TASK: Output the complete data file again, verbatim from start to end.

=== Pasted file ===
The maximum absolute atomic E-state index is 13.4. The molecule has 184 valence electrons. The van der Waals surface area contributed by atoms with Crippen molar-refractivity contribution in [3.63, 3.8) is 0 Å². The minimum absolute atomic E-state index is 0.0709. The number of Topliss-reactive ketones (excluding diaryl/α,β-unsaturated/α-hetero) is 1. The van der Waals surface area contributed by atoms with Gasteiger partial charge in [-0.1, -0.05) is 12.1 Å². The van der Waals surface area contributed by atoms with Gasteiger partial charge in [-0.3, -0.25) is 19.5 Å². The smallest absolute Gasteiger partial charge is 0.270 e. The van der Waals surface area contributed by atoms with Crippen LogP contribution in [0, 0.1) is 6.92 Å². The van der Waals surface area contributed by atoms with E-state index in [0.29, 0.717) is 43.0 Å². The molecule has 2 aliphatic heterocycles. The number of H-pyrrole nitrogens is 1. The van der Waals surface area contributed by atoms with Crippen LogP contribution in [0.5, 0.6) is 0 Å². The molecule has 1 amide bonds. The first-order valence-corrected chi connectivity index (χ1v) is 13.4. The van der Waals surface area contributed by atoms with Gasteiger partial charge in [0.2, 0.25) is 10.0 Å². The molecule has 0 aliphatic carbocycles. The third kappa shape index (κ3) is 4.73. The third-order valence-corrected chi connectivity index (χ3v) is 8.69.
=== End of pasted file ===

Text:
The maximum absolute atomic E-state index is 13.4. The molecule has 184 valence electrons. The van der Waals surface area contributed by atoms with Crippen molar-refractivity contribution in [3.63, 3.8) is 0 Å². The minimum absolute atomic E-state index is 0.0709. The number of Topliss-reactive ketones (excluding diaryl/α,β-unsaturated/α-hetero) is 1. The van der Waals surface area contributed by atoms with Gasteiger partial charge in [-0.1, -0.05) is 12.1 Å². The van der Waals surface area contributed by atoms with Gasteiger partial charge in [-0.3, -0.25) is 19.5 Å². The smallest absolute Gasteiger partial charge is 0.270 e. The van der Waals surface area contributed by atoms with Crippen LogP contribution in [0, 0.1) is 6.92 Å². The van der Waals surface area contributed by atoms with E-state index in [0.29, 0.717) is 43.0 Å². The molecule has 2 aliphatic heterocycles. The number of H-pyrrole nitrogens is 1. The van der Waals surface area contributed by atoms with Crippen LogP contribution in [0.5, 0.6) is 0 Å². The molecule has 1 amide bonds. The first-order valence-corrected chi connectivity index (χ1v) is 13.4. The van der Waals surface area contributed by atoms with Gasteiger partial charge in [0.2, 0.25) is 10.0 Å². The molecule has 0 aliphatic carbocycles. The third kappa shape index (κ3) is 4.73. The third-order valence-corrected chi connectivity index (χ3v) is 8.69.